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Making Industrial Bugs Work Harder

A new technology aims to keep microorganisms that make chemicals alive longer.
October 5, 2010

Microorganisms can sometimes produce chemicals and fuels as cheaply as conventional methods, while using sugar instead of petroleum. Technology developed by researchers at Argonne National Laboratories could help reduce the cost of production of chemicals or fuels made using microorganisms, and potentially increase the range of such materials. It does this, in part, by keeping the bugs alive for longer. The researchers recently announced that Nalco, a company based in Naperville, Illinois, will commercialize the technology.

The new tool uses an advanced form of electrodeionization (EDI), a technology used to make ultrapure water. The advanced EDI provides a better way to control the acidity of the solution in which an organism grows, and this helps optimize the microbe-driven production process. It also efficiently removes the chemicals that microorganisms make, allowing the process to run continuously. By creating a less harmful environment for growth, the tool could make it easier to engineer microorganisms for producing new chemicals.

In conventional EDI, resins pull charged molecules, or ions, out of a solution. An electric field then moves the ions to a membrane that allows the ions to pass but filters out other chemicals. The system can also control the acidity of the solution by using the electric field to split small amounts of water into more acidic or basic components, and then selecting one or the other to be removed through the membrane.

In a conventional EDI system, the resin takes the form of tiny beads, packed randomly so that there are often poor connections between them. There is a trade-off between the conductivity of the resin, which affects the efficiency of the system, and its porosity which affects how fast it can produce chemicals.

The Argonne researchers have developed what they call resin wafers, which combine multiple resins, binding agents, and additives to improve the conductivity and porosity of the material. The approach also keeps electricity costs low–just a few cents of electricity is needed to produce a pound of a chemical that sells for a dollar, says Seth Snyder, who is leading the project at Argonne.

The technology could be used first for cheaper fermentation. One of the biggest industrial applications of fermentation is the production of plastics precursors such as succinic acid, and food additives such as citric acid. But these acids need to be counteracted by adding large quantities of base materials, such as calcium hydroxide, which are then converted in the process to waste products such as gypsum.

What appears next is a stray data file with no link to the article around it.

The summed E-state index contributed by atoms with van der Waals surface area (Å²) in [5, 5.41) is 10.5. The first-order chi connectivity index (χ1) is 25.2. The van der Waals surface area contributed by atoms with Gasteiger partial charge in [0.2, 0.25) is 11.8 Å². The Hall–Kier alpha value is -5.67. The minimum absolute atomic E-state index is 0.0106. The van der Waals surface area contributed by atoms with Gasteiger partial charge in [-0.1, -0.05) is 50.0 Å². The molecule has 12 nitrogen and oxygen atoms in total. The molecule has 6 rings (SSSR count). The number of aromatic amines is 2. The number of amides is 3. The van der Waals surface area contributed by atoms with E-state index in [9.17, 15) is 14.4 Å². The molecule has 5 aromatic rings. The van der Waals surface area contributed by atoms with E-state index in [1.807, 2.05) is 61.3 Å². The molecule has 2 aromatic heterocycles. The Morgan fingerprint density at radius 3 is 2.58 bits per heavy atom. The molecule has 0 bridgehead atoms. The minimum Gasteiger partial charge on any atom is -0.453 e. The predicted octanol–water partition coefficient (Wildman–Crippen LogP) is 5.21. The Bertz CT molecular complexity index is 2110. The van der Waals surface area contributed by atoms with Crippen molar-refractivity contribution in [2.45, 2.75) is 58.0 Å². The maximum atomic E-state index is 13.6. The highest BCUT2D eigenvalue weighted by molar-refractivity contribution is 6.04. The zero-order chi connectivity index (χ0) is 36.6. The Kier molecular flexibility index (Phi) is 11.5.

David Dodds, president of Dodds and Associates, a longtime industry consultant, says the calcium hydroxide treatment is the most expensive part of fermentation, with the possible exception of the costs of the sugar needed to feed the organisms. The new tool eliminates the need to add calcium hydroxide altogether by precisely controlling acidity, he says.

The Argonne technology also makes continuous production possible. In conventional fermentation, organisms are grown in a tank where they excrete a product until it reaches a concentration that is toxic to the organism. The contents of the fermentation tank are then poured out, and the process starts again. With the new EDI tool, the chemical product can be removed as it is made, so concentrations stay low. Microorganisms can continue producing chemicals for 10 times longer.

The new tool may also aid in engineeing organisms for new applications. It makes it unnecessary to use acid-resistant organisms, or organisms that can tolerate high concentrations of the chemical they produce.

The Argonne researchers have demonstrated the production and purification of chemicals at a small pilot-scale plant. The partnership with Nalco will make production versions of the system available for companies and other researchers. Although it’s not yet known precisely how much the equipment will cost for commercial production, Dodds says, “It looks to me that there will be significant cost savings.”

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